A personal brand is truly an aggregated representation of online activity. Can you build a personal brand by interacting on only one social service? You can, but it’s incomplete. It’s impossible to gain a true picture of who you are simply by looking at your photos on Flickr, or just reading your blog.

In terms of measuring online influence, the stronger your personal brand, the more influence you have online. The most important component of online influence is trust. Trust is defined as creating a consistent expectation that a person will always act in your best interest when given information.

Expertise is another core component of influence. You can gain knowledge on a specific topic, but expertise is a title that can only be given by your loyal trusted followers. This does not happen overnight, you need to start building your network, listen and engage. It’s all about building your network.

Measuring influence
The most basic measurements in social media are:

  • Number of friends on Facebook
  • Your followers on Twitter
  • Your connections on LinkedIn

But you can “influence” these numbers if you want. You can invite everyone and follow everyone… but to my opinion it’s not the quanitity, but the quality that counts.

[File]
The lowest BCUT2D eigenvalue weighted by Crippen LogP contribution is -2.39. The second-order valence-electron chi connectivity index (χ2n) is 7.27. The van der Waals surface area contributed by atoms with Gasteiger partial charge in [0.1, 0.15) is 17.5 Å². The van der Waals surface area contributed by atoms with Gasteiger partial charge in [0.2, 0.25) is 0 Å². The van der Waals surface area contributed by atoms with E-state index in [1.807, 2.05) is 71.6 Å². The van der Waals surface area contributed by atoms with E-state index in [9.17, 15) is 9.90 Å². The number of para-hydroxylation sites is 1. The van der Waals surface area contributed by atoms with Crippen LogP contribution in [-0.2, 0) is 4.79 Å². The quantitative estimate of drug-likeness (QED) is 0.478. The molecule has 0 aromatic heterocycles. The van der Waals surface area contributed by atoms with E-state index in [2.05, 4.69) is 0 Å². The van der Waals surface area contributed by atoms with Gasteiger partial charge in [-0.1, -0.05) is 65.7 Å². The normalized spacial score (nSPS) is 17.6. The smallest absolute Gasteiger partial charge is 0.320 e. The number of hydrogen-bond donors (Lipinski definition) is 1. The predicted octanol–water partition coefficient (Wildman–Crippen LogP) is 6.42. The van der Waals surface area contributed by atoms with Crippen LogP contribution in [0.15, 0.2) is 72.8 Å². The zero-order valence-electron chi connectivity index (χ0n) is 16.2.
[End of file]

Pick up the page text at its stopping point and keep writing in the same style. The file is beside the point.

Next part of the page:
There are lots of tools out there for social media measurement. I will elaborate on a few free tools that I use.

Most famous is Klout
This tool uses its own algorithm to determine your influence. It’s not about he basic numbers. But rather about how you use the following you’ve amassed. And, more importantly, what your followers do or don’t do with your thoughts and ideas.

The second one you should sign up for is PeerIndex.
Similar to Klout, PeerIndex uses a proprietary method to determine what they call your social capital. Suggesting, of course, that all your hard work online actually is building value for you. Value that you can “spend” someday.

TweepsKey visualizes the importance of your Tweeps (followers in Twitter)
Still a Beta version, but it gives you a nice graph with coloured dots in which you can see who is important and who is just another follower. Look for the dots that are BIG and Green and on the rigth side! The bigger the circle, the more followers the tweep has. The more green the color, the better is the ratio followers/following.

TweetReach provides detailed metrics on the impact of Twitter conversations
It’s a dead simple way to measure how many accounts received your tweets, how far your message has traveled, and who is influencing the conversation about your brand or product.